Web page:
RAND Report Says Alternative Fuels Won't Work For Military—Navy Disagrees
According to the report, there is no way that the 10 year timetable laid out by the Navy will be sufficient time to produce enough biofuel at a cheap enough price to cover half the energy needs of Naval air, land and sea fleets. The report does however cite a process that could work as a cheap abundant alternative fuel option that has yet to make the renewable energy headlines, perhaps because it isn’t a renewable fuel source at all.
RAND Corp. believes that the Fischer-Tropsch process, which converts coal to diesel, is the best bet for an oil substitution when it comes to the military. Coal is still cheap and in abundance, but comes with the negative environmental implications associated with its extraction process. The report states that "Considering economics, technical readiness, greenhouse gas emissions and general environmental concerns, [Fischer-Tropsch] fuels derived from a mixture of coal and biomass represent the most promising approach to producing amounts of alternative fuels that can meet military, as well as appreciable levels of civilian, needs by 2030."
This seems a bit suspicious, that in the presence of a new republican-majority U.S. congress with stated intentions of reducing environmental oversight on coalmining, that the RAND Corporation would promote a coal-based alternative fuel over the several other biofuel options. Even algal biofuel—which is already successfully being converted into diesel and jet fuel for military applications—is being declined by RAND. Granted, RAND is a compendium of some of the brightest minds in the world, but maybe they’ve got it wrong on this one.
The U.S. Navy seems to think so. “We have been engaged with the biofuels industry. We know what they are capable of doing, and we are confident they will be able to deliver the fuels at the quantities and at the price point we need," said Tom Hicks, Deputy Assistant Secretary of Energy for the U.S. Navy.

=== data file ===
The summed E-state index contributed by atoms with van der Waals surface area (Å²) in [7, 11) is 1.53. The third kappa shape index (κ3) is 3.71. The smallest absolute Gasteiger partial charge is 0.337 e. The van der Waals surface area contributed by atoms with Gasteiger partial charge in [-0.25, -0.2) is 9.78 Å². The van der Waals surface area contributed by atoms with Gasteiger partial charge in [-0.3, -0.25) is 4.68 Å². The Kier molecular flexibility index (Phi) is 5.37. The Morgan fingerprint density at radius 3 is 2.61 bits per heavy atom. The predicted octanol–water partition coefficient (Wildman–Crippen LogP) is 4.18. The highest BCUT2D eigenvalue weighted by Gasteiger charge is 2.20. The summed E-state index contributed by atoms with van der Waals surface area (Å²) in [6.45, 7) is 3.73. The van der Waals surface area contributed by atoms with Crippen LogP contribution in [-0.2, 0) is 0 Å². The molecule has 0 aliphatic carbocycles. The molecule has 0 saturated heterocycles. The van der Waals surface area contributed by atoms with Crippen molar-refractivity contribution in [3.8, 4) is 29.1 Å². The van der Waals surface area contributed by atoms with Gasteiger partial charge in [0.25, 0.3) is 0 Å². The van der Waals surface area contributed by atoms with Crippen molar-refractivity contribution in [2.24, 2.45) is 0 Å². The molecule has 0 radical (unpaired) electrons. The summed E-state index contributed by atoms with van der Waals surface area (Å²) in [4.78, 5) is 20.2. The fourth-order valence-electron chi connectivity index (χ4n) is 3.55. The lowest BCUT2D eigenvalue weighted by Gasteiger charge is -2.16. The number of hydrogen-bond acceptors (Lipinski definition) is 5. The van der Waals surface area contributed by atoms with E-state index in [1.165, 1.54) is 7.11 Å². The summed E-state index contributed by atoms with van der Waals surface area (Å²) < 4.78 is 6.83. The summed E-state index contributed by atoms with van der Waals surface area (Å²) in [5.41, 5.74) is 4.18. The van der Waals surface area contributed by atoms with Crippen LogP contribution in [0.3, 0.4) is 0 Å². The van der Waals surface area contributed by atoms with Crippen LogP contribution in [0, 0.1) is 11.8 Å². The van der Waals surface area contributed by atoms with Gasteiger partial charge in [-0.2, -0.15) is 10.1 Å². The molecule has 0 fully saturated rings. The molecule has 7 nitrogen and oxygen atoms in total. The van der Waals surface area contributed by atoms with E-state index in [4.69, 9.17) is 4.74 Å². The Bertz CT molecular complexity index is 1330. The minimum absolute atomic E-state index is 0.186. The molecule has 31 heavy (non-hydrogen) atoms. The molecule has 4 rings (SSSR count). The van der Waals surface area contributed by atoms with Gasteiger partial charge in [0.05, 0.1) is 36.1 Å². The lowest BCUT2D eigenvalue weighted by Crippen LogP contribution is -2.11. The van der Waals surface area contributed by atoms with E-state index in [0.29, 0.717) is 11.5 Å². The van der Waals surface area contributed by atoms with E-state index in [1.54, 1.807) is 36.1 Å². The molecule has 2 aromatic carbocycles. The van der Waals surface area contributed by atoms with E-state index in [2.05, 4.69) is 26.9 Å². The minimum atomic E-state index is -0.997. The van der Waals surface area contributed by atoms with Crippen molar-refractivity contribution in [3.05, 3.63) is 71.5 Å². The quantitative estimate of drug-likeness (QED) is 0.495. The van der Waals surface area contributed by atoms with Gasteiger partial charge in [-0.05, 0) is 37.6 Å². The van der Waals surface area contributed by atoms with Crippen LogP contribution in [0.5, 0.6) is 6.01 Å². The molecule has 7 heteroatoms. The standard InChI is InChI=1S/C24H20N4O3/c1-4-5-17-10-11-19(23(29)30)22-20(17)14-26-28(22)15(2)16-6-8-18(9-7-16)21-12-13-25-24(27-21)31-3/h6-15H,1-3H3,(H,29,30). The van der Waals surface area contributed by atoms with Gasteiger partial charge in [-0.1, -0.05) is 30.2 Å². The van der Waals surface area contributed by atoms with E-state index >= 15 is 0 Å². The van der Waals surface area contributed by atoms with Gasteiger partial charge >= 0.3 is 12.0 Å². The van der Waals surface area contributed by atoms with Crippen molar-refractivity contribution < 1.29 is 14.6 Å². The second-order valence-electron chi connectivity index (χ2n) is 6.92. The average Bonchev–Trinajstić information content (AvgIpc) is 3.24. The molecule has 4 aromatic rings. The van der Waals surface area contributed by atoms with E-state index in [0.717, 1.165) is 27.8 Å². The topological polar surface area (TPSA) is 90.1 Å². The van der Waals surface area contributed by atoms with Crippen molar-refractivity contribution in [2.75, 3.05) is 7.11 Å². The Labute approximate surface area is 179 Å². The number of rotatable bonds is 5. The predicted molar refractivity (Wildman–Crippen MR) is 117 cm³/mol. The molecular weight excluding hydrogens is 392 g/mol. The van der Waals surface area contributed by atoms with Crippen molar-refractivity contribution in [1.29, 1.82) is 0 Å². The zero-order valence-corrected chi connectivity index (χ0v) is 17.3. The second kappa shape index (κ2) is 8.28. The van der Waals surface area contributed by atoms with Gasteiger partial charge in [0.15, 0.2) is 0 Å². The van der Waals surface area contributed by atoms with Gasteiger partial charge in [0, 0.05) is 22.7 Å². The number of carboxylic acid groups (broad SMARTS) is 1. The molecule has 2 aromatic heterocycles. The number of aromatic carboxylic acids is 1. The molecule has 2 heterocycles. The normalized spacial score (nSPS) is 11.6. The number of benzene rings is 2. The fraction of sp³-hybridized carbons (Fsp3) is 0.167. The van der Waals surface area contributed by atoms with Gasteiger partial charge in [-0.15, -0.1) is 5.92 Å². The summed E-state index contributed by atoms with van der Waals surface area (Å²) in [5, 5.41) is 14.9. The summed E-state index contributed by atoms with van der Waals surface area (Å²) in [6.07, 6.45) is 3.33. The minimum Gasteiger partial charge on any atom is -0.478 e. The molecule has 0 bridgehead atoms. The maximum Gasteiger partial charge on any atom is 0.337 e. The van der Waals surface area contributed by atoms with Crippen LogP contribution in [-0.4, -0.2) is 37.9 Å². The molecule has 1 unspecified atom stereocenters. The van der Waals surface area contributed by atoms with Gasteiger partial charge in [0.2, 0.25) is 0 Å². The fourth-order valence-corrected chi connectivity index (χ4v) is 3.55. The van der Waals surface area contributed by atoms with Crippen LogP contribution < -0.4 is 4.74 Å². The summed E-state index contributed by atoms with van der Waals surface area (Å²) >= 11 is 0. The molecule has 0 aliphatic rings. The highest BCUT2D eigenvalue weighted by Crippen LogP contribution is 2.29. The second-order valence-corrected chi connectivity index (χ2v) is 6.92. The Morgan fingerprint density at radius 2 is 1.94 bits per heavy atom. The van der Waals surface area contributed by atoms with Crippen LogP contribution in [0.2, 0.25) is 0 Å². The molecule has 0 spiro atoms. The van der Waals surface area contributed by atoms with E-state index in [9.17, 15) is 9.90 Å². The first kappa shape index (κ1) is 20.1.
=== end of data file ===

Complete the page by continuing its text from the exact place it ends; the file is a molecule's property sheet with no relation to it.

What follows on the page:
It doesn’t seem like RAND’s report will phase the military’s heavy investment into biofuels and other alternatives—especially in light of the fact that the report neglected to consult officials from the Navy’s higher-ranking secretariat. Nonetheless, the coal-to-fuel process will undoubtedly make its way onto the list of fuel options being actively pursued by the military.
Source: RAND Corporation
Trafigura and Yara International explore clean ammonia usage
Reducing shipping emissions is a vital component of the fight against global climate change, yet Greenhouse Gas emissions from the global maritime sector are increasing - and at odds with the IMO's strategy to cut absolute emissions by at least 50% by 2050.
How more than 70,000 ships can decrease their reliance on carbon-based sources is one of transport's most pressing decarbonisation challenges.
Yara and Trafigura intend to collaborate on initiatives that will establish themselves in the clean ammonia value chain. Under the MoU announced today, Trafigura and Yara intend to work together in the following areas:
- The supply of clean ammonia by Yara to Trafigura Group companies
- Exploration of joint R&D initiatives for clean ammonia application as a marine fuel
- Development of new clean ammonia assets including marine fuel infrastructure and market opportunities
Magnus Krogh Ankarstrand, President of Yara Clean Ammonia, said the agreement is a good example of cross-industry collaboration to develop and promote zero-emission fuel in the form of clean ammonia for the shipping industry. "Building clean ammonia value chains is critical to facilitate the transition to zero emission fuels by enabling the hydrogen economy – not least within trade and distribution where both Yara and Trafigura have leading capabilities. Demand and supply of clean ammonia need to be developed in tandem," he said.
There is a growing consensus that hydrogen-based fuels will ultimately be the shipping fuels of the future, but clear and comprehensive regulation is essential, according to Jose Maria Larocca, Executive Director and Co-Head of Oil Trading for Trafigura.
Ammonia has a number of properties that require "further investigation," according to Wartsila. "It ignites and burns poorly compared to other fuels and is toxic and corrosive, making safe handling and storage important. Burning ammonia could also lead to higher NOx emissions unless controlled either by aftertreatment or by optimising the combustion process," it notes.
Trafigura has co-sponsored the R&D of MAN Energy Solutions’ ammonia-fuelled engine for maritime vessels, has performed in-depth studies of transport fuels with reduced greenhouse gas emissions, and has published a white paper on the need for a global carbon levy for shipping fuels to be introduced by International Maritime Organization.
Oslo-based Yara produces roughly 8.5 million tonnes of ammonia annually and employs a fleet of 11 ammonia carriers, including 5 fully owned ships, and owns 18 marine ammonia terminals with 580 kt of storage capacity – enabling it to produce and deliver ammonia across the globe.
It recently established a new clean ammonia unit to capture growth opportunities in emission-free fuel for shipping and power, carbon-free fertilizer and ammonia for industrial applications.